We headed a little inland as I wanted to fly over the monastery that sits high above Reggio and looks so intriguing from the road.  Soon we were approaching the city and Omar took over again.  The radio crackled into life as Omar contacted the helicopter crew to find out their location.  “Look out below.”  He instructed.  They’re about a thousand feet below us, see if you can spot them.”  After a moment or two I saw them, hovering above an empty football pitch a little to the south.  Watching the detectives…. watching them watching you.  We dropped our height a little and flew over Reggio, over the Saturday market, the castle and the stadium, watching life carry on… connections made, arrangements met.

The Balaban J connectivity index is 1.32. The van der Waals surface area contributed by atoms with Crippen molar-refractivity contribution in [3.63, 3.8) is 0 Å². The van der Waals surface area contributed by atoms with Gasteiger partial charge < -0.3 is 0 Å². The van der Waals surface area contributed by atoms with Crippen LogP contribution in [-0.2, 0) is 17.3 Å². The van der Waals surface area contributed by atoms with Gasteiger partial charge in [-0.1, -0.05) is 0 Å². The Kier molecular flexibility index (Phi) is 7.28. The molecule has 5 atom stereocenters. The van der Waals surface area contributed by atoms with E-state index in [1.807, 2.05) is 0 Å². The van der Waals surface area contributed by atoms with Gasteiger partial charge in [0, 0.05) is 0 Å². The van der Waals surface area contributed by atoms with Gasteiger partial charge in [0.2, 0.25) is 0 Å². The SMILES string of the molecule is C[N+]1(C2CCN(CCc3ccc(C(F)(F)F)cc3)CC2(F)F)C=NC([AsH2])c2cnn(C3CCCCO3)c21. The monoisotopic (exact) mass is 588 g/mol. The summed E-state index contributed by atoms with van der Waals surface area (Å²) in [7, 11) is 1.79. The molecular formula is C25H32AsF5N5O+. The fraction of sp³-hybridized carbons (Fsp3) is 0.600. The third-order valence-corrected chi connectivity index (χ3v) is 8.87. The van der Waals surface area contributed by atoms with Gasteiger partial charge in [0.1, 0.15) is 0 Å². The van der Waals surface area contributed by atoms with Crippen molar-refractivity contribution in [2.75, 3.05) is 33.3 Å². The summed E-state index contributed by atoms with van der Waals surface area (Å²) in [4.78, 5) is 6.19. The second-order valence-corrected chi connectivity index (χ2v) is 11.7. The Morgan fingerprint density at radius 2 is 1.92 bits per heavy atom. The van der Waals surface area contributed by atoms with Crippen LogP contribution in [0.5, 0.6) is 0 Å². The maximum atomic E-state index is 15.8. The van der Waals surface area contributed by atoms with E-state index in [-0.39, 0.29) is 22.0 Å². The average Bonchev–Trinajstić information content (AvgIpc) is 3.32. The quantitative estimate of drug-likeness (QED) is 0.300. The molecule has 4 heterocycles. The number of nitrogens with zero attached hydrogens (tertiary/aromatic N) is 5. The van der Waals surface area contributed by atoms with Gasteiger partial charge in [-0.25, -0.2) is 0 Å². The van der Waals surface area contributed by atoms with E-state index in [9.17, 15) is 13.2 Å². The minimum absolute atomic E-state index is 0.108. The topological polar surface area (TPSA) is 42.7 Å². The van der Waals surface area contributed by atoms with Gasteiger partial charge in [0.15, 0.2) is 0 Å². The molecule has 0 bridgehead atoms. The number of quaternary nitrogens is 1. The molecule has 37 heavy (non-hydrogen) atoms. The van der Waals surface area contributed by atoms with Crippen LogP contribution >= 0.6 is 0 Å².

As we landed the first spots of rain began to decorate the windscreen.  With a gentle bump we were back on terra firma just in time.  On the way back to the terminal I thanked Omar for a fantastic morning thinking that this would be a once in a lifetime experience.  “Listen.” He said, why don’t we go for a week in Croatia or Crete sometime…or both.  We’ll take the bigger plane and have four of us go where we please.  It’s what I do as often as possible…it doesn’t work out very expensive and you don’t have to bother with check-ins or security checks.”

Mmm, maybe it’s time to broaden my horizons.  ‘Winning Over the Med’ perhaps.

Many thanks Omar…..A true gentleman.  Good luck with your career!